The process of shrinking the downsides of change — or alternatively, increasing the salient reasons to change — is something a whole community can participate in! We do it as a community when we tax cigarettes. We do it when we make decaf coffee or nonalcoholic beverages readily available at a gathering. And in a relationship, it can be done by planning together or brainstorming alone about the different upsides and downsides of change that are within your control to influence. Will it be easy for your partner to start a new exercise plan? Are there obstacles in place that you can work together to decrease (for instance, by arranging childcare, changing dinner times, getting the right equipment at home, etc.). You might feel aggravated that the value of being healthy and living longer isn’t sufficient reason to motivate your partner toward this change, but remembering the rewards of the current set of habits and the downsides of making the change can help to increase your understanding and empathy. And looking at the pros and cons can also help you think more strategically about how you can work together with a loved one to decrease the obstacles or “cons” to change in your lives.
Alcohol abuse is often treated like a completely different (and shameful) habit to change than others. And there are indeed some important differences when it comes to substance abuse, but the similarities with making big behavioral changes of all kinds are really important (and useful!) to recognize. One important similarity is this idea of behaviors being continued and repeated when they feel worth it (despite what feels from the outside like obvious reasons to stop!). Another is how useful a detailing of pros and cons can be for all involved. Many families and individuals do not address substance abuse early enough because it feels like a problem that is unique and involving character traits that feel intractable (so better to turn a blind eye and hope that’s not the case). But in fact even substance abuse can be understood better and addressed more productively when the pros and cons are more carefully understood. If shame gets in the way of thinking about change constructively, the shame itself can be factored into the pros and cons list. Thinking of the ability to make changes as a skill to be honed is also helpful. And one of the ways to build that skill is learning to use strategies like a pros and cons list.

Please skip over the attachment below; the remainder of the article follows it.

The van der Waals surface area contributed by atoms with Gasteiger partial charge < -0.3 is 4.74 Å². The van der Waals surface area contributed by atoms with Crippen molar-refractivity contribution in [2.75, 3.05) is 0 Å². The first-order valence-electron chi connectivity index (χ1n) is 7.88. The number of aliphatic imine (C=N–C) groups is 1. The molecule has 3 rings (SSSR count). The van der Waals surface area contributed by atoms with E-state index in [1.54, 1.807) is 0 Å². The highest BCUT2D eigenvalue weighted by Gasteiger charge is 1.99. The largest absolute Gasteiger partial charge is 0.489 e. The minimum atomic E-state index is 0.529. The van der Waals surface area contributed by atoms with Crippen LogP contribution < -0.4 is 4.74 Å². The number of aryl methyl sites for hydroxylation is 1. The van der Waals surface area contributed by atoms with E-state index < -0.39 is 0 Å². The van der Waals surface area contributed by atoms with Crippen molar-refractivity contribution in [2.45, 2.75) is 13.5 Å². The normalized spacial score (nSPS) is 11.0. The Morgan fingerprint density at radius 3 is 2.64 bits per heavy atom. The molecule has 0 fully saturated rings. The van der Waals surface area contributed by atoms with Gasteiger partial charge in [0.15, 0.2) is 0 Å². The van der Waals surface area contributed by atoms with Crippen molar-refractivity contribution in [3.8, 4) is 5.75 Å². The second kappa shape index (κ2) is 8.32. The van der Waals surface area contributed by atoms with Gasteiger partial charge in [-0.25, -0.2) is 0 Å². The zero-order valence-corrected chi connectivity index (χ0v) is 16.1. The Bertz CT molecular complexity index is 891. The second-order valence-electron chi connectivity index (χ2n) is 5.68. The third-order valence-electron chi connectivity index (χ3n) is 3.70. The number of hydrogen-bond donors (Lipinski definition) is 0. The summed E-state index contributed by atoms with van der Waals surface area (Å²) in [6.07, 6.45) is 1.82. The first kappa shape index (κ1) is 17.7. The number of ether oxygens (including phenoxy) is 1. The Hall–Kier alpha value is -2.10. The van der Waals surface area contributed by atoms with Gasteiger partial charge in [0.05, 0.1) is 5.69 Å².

Shame and fear are big downsides to making changes — but they don’t have to be insurmountable obstacles! You can work on shrinking them just like any other downside to change you might encounter: with patience, compassion, planning, starting small, and allowing others to help.
Shrink the downsides to change, enhance the upsides of change, and work together!
Need help with substance abuse or mental health issues? In the U.S., call 800-662-HELP (4357) for the SAMHSA National Helpline.
Nicole Kosanke, Ph.D., is the director of family services at the Center for Motivation and Change, where she specializes in working with family members of people abusing substances and in the assessment process for families and individuals with substance abuse issues. Dr Kosanke has been working in the research and clinical practice of substance abuse treatment for many years. She has most recently co-authored a book called Beyond Addiction: How Science and Kindness Help People Change that is a compassionate and science-based family guide for navigating the addiction treatment world, understanding motivation, and training in the use of CRAFT (Community Reinforcement and Family Training) skills.
Photo credit: © kantver